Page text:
after an extension of time and money for greece's cripping debt tuesday - rising tide of anti-semitism, the hearing in response to jewish people in paris. wednesday, ban ki-moon will speak to the security council about children in armed conflict. part of the discussion expected to focus on groups like i.s.i.l. and boko haram, using children as fighters. next on al jazeera america - the president wants to put an end to tax free financing for sports stadiums, and what that could mean for cities across the country. >> and in kentucky - flooding - the latest from kevin corriveau next.
sexual assault at the university of virginia, a story that drew attention to the issue of campus sex assaults after a victim's statement was published. initially all fraternity activities were suspended, but reinstated after discrepancies were found in the story. >> plans to bring a team do los angeles is a sustain closer. a stadium has collected twice the number of sits needed to put the number to a vote. under the ban. the san diego chargers will share the stadium if they fail to get new venues. raiders and st. louis rams left sports stadiums are some of the recognisable and revered landworks. tens of million filled the seats every year. as michael eaves explains
finance can be altered by president obama's new budget. . >> professional sports teams rake in hundreds of millions in revenue, but rarely foot the bill for the stadium where they play. cities and stakes subsidise scrouction costs with bonds -- construction costs with bonds, designed to help raise money for public infrastructure, but have been used to help private businesses. experts say using them for stadiums and areapas is beyond what the authors had in mind. >> stadiums are a prit good transaction between a consumer and private producer in no way can one construe this as meeting the original intent of what it is supposed to be. >> after a boom of construction in late 1970s, and early '80s. congress tried to stop the
teams. the tax reform act required such bonds to become taxable if more than 10% of the debt was repaid from a professional team. the law had the opposite effect and cities and states borrowed more to make sure the debt payment stayed below the threshold. any economic boost is focused on the area around the stadium, and some economists believe they do not generate revenue, and the money spent at the stadium is money not spent at movie theatres or restaurants, and leaves many in debt. it's not just local taxpayers that bay. a report by bloomberg said taxpayers bombs for the nbl, n.b.a. and baseball cost u.s. treasury $164 million. more than 17 billion of tax
exempt debt has been used to fund 64 prosport stadiums costing $4 billion in faxes, in addition to the debt. >> i think it's fine if the citizens of the cities want to spend their own money to provide subsidies and stadiums for professional teams. more power to them. why the rest of the nation's taxpayers should contribute is another question entirely. >> the obama wants to change that. its budget proposal calls for eliminating tax breaks promising savings as much as 542 million by 2025. change the the code is never easy, and bad stadium deals are approved when it pits local prayed against something as unexciting as tax policy. one person in the middle of a deal is rick a mayor of st.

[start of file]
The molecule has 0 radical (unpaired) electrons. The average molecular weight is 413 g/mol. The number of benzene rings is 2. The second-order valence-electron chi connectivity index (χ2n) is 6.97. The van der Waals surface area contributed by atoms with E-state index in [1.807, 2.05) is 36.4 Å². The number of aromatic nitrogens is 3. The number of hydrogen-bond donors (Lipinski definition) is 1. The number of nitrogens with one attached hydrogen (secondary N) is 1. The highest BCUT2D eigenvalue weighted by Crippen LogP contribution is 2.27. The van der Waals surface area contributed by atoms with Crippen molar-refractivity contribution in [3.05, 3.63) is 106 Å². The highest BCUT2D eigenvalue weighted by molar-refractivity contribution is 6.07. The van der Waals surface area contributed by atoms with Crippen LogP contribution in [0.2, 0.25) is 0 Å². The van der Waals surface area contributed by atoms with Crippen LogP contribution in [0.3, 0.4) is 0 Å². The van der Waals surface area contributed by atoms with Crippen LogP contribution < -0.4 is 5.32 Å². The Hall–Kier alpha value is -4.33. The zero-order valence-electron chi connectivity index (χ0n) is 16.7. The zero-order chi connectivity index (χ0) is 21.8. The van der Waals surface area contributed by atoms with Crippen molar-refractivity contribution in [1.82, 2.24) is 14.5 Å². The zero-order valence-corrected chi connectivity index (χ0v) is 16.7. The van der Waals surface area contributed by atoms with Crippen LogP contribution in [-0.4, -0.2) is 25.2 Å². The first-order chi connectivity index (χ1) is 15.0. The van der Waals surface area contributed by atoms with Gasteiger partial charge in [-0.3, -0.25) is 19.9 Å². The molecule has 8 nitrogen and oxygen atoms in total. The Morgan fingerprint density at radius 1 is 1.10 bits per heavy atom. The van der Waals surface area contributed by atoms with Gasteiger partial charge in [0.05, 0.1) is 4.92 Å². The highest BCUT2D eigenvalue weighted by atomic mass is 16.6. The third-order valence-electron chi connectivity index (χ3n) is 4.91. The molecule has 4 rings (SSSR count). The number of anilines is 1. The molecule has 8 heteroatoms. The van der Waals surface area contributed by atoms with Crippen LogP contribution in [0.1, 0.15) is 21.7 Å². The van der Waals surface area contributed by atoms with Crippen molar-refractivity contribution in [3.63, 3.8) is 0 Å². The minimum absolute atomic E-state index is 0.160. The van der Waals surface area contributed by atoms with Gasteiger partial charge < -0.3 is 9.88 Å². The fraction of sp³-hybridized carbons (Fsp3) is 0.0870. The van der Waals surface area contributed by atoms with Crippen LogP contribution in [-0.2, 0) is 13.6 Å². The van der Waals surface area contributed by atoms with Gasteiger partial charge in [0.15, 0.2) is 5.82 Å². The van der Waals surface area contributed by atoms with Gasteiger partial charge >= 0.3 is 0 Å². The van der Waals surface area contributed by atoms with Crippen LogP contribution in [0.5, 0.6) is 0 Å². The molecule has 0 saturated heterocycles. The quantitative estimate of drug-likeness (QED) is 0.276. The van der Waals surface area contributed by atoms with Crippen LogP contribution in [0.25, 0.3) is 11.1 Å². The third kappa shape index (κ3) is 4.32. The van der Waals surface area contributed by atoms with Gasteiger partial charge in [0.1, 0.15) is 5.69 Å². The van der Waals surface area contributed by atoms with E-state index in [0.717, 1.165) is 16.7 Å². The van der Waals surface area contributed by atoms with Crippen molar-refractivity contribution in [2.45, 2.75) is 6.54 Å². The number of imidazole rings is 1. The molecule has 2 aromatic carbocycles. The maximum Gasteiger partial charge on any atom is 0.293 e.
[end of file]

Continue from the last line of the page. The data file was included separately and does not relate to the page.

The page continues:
petersburg florida. he interviewed him and talked about construction in the tampa bay area. >> let me be clear, the stadium has nothing to do with the raise. this is in the west side of the community, and is surrounded by four other ball parks. what we'd be doing by creating this field is have oo field where international baseball which we got done hosting with puerto rico and canada can play during the spring. it would be an attractor for college tournaments, high school tournaments. all of those bringing in people. all coming into the community that may have never been in the city. gives us a chance to see the city. >> according to the mayor, the new stadium would cost 3-5 million. >> after being hit with flooding resident are facing a
challenge cleaning up. some 200 homes were affected by the rising water, and much of the area is covered in a thick coating of mud. it's making lives rough because we can get into cleaning but can't access our property. >> the red cos arrived no louisville. what is next. let's get to kevin corriveau with a look at the forecast. that area settled down. down to the south it is another story. we are looking at flash flooding and flooding going across the south-east. i can't to take you closer. this is 24 hours ago. on the eastern part of texas, this is what it looked like yesterday. we are talking about port arthur to bemont and they were looking at flash flooding. if you are familiar with texas,
if you drive through the areas, you can get the cars stuck. you don't know how deep the water can be. we are dealing with watchers across the area. most of the rain pushed over to the east. along the rivers we are looking at flood warnings including the missouri river, where the oh meet and all the water is going down to the south. in that situation it will take weeks for the water to make its way to the golf of mexico. most of the rain was here towards carolinas, and we could see localized flooding. we have snow to parts of the minnesota and wisconsin over the next couple of days. that will go away. as we go towards wednesday, there's nor rain across much of the ohio river valley and unfortunately that will be a big event as we go for the next couple of weeks. >> thank you. >> that will do it for this